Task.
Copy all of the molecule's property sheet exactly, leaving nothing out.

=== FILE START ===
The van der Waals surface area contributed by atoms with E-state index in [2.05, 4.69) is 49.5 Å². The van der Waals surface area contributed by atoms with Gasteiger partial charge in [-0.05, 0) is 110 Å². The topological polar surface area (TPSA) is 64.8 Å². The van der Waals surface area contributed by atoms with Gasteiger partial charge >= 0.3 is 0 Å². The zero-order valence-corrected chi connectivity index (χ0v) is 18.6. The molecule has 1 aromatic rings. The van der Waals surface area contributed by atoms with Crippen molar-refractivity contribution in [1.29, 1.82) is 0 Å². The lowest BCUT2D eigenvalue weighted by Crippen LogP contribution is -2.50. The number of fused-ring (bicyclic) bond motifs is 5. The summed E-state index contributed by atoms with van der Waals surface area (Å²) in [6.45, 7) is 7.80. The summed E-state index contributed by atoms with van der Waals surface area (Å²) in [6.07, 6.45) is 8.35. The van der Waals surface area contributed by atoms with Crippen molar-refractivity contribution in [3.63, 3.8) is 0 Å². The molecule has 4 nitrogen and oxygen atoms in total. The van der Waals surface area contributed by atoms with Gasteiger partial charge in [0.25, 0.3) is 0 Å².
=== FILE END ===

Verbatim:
The van der Waals surface area contributed by atoms with E-state index in [2.05, 4.69) is 49.5 Å². The van der Waals surface area contributed by atoms with Gasteiger partial charge in [-0.05, 0) is 110 Å². The topological polar surface area (TPSA) is 64.8 Å². The van der Waals surface area contributed by atoms with Gasteiger partial charge >= 0.3 is 0 Å². The zero-order valence-corrected chi connectivity index (χ0v) is 18.6. The molecule has 1 aromatic rings. The van der Waals surface area contributed by atoms with Crippen molar-refractivity contribution in [1.29, 1.82) is 0 Å². The lowest BCUT2D eigenvalue weighted by Crippen LogP contribution is -2.50. The number of fused-ring (bicyclic) bond motifs is 5. The summed E-state index contributed by atoms with van der Waals surface area (Å²) in [6.45, 7) is 7.80. The summed E-state index contributed by atoms with van der Waals surface area (Å²) in [6.07, 6.45) is 8.35. The van der Waals surface area contributed by atoms with Crippen molar-refractivity contribution in [3.63, 3.8) is 0 Å². The molecule has 4 nitrogen and oxygen atoms in total. The van der Waals surface area contributed by atoms with Gasteiger partial charge in [0.25, 0.3) is 0 Å².